The Sioux people were careful to make their tipi poles very smooth by sanding them carefully with sandstone rocks.   Smooth poles ensured that any rain that came into the tipi would run straight down the poles to the bottom. If there were any bumps on the poles, the rain might hit them and drip into the tipi. Smooth poles prevented this from happening.    

As the water ran to the bottom of the poles, the interior lining helped keep it from going inside the tipi. When the water reached the bottom of the poles, it drained into a gutter around the tipi. The gutter channeled the water to a runoff trench at lower ground.

The lining was very helpful in clearing the tipi of smoke. Despite the absence of a real chimney, the interior lining created a chimney effect. The warm air rising inside the tipi created an air current and drew cold air from the outside. This cold air came in under the cover and went up behind the lining, creating a perfect draft for the fire and guiding the smoke out the smoke holes.
When the weather was extremely hot, the Sioux moved the cooking fire outside,  raised both the cover and lining three to four feet and propped them up on forked sticks.
Here the chimney effect again came into play as air flowed continually through the tipi — in at the bottom and out the smoke hole at the top.
The interior lining worked in conjunction with the poles, cover, and smoke flaps to create extremely effective ventilation, insulation, and drainage systems.
In extremely cold weather, the Sioux added yet another layer of insulation, building a structure of wood and poles around the outside of the tipi. Together with the inside lining, this outside wall prevented most of the heat from escaping.
In extremely hot weather, when strong winds made it impractical to raise the cover and lining, the Sioux employed an outside wall of wood and poles, made from whatever trees were available. The purpose was to block the wind and the sun's rays to increase insulation, thereby helping to keep out the heat.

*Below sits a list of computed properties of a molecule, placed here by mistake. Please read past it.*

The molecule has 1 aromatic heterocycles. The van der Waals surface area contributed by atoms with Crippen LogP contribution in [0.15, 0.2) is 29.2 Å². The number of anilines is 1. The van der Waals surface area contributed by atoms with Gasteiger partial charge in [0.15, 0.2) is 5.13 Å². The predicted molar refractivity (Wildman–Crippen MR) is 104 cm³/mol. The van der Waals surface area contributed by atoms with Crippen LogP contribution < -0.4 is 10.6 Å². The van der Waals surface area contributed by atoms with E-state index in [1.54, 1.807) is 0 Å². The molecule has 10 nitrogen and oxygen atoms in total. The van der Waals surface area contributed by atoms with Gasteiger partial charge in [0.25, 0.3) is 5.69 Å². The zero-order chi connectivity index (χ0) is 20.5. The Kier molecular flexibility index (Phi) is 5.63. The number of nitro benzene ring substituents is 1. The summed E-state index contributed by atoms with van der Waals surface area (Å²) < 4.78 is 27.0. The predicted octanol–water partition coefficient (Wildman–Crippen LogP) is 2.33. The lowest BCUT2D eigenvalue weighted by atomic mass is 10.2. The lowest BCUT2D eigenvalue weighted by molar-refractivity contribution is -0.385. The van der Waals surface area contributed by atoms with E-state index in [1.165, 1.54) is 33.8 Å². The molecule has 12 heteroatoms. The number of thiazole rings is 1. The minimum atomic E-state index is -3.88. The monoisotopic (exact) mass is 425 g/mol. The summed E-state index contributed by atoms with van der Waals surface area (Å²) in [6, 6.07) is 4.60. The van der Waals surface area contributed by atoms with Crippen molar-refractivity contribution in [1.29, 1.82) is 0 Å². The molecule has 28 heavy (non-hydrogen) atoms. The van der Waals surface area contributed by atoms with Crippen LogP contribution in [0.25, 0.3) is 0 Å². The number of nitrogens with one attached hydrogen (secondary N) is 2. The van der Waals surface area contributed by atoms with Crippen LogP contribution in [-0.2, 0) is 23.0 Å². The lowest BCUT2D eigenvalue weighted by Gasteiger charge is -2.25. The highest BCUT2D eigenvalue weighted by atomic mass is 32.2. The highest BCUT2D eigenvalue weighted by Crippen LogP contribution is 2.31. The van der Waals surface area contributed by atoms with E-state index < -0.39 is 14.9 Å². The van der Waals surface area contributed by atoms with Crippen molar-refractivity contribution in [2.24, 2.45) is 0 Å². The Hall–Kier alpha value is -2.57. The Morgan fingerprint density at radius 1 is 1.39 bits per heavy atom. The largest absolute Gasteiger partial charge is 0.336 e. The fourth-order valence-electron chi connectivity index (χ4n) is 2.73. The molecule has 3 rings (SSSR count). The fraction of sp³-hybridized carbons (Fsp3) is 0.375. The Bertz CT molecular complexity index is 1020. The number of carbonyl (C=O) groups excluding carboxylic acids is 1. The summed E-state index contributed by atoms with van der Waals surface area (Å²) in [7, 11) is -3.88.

This is how the tipi looked from the outside at night with a fire glowing inside.
Notice how the lining stops the firelight from glowing through the lower part of the cover and provides privacy for those inside in a manner similar to your closing the blinds or drawing the curtains to make your home private at night.
The lining also made it difficult for enemies on the outside who might be planning an attack to detect how many occupants lived in the tipi or where they were positioned inside.




Some doors covering the entrance to the tipi were decorated.   This one has fancy beading and feathers.

The Sioux either stretched a door on sticks or put it on a frame and hung it over the doorway.


The floor was a symbol of the earth, the walls a symbol of the sky, and the poles were the links between the earth and man and the spirit world in the sky.

The altar behind the central fire represented Mother Earth. Before a meal, the host gave thanks and made an offering of a choice piece of meat by either placing it in the fire or burying it in the earth on the altar. On special occasions, the Sioux burned sweet grass, sage, or cedar on the altar as a tribute to the spirits.

Inside, the tipi was furnished with beds made of buffalo hides and pillows made of fox skins that were stuffed with grasses. Back rests made of willow poles served a function similar to chairs.